Just a bit of a year ago, I wrote a blog post about repairing an HP 3478A multimeter with a hacksaw. After posting a link on Twitter, @alex commented that I should replace the RIFA capacitors because they have a tendency to go up in smoke:

Tweet about replacing RIFA capacitors

The multimeter went back on the shelve, but I have now some projects in mind where I could use some continuous voltage recording. Now is a good time to replace the capacitors.

Another weak spot of the 3478A is that fact that calibration parameters are stored in a voltatile SRAM that’s permanentely powered on by a long-lasting 3V Lithium battery. There’s no explicit production date on my unit, but a bunch of chips were produced in 1988, so after almost 34 years, I might as well replace that one too.

There is a lot of information on the web about how to do this, though some info is buried in long forums threads on EEVBlog or (long winded) Youtube videos. This blog post tries to bring some of the information together.

Replacing the Capacitors

Unplug the power cable of the 3478A before soldering!

There’s really not a whole lot to write about the replacement process: I bought 2 B32021A3102K000 and 2 B32022A3223M000 capacitors, desoldered the old ones, and replaced them.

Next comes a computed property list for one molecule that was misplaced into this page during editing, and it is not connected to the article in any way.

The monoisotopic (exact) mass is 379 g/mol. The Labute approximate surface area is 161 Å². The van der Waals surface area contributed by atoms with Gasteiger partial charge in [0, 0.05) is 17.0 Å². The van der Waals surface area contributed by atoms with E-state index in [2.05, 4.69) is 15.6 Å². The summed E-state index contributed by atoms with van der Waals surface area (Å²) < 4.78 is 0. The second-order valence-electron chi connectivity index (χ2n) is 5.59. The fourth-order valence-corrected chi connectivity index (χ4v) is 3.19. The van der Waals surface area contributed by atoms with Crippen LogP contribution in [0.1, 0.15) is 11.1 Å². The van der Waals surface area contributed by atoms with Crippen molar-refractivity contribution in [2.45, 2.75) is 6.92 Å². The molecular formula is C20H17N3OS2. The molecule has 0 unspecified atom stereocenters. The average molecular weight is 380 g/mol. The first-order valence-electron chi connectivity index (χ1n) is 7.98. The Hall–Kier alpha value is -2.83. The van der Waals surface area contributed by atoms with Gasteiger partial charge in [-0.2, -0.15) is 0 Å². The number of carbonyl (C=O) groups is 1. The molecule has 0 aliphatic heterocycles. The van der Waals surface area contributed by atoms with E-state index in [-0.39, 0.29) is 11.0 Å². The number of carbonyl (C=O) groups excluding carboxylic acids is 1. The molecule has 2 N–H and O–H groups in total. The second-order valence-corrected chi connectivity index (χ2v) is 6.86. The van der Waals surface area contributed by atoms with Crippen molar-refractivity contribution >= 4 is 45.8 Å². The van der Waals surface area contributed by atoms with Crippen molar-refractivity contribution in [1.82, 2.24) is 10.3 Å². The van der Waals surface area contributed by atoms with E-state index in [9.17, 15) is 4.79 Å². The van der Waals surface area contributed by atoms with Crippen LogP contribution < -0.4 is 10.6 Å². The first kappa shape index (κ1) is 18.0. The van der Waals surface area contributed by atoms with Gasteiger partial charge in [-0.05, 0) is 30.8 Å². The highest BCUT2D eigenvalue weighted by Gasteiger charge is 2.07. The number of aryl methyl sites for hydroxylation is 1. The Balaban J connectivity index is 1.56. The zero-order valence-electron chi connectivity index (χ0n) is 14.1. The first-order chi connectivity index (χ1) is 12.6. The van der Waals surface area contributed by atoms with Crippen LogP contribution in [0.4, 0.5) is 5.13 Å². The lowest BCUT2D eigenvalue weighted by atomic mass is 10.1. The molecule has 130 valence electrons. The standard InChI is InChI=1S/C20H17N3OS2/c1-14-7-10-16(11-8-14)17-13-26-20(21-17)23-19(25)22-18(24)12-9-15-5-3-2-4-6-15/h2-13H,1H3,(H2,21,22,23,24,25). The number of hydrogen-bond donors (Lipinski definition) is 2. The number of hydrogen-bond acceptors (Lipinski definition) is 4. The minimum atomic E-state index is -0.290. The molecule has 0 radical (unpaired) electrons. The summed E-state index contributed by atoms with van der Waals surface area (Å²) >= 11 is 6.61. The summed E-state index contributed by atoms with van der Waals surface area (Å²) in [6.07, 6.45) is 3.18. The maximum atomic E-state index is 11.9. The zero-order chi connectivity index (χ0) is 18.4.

Capacitors on Digikey

The 2 small RIFA caps can be found in the back, underneath the GPIB flat cable. You can see the replacements here:

2 small RIFA caps

The 2 large RIFA caps are underneath the power switch:

2 large RIFA caps

In the case of the 2 smaller caps, I only had to remove unplug the flat cable and unscrew that gray wire. For the larger ones, I had to unscrew a larger transistor or power regulator that was attached to the metal case, and remove 2 screws to loosen the power switch.

After that, it was the usual fiddling to desolder through-hole components. My desolder pump, desolder wick, and desoldering needles were all useful.

The RIFA caps on my unit were in pretty decent conditions. Mine weren’t completely cracked, but you could start to see some hairlines in the polyester.

Desoldered old RIFA caps

The insidious part of RIFA caps is that a part of an always-on AC mains circuit: when the instrument is powered off but plugged in, they still can catch fire!

RIFA caps on the schematic

It’s good that they’re gone now. Replacing the caps took about 45 minutes from start to finish.

HP 3478A Calibration Data Backup, Format, and Restore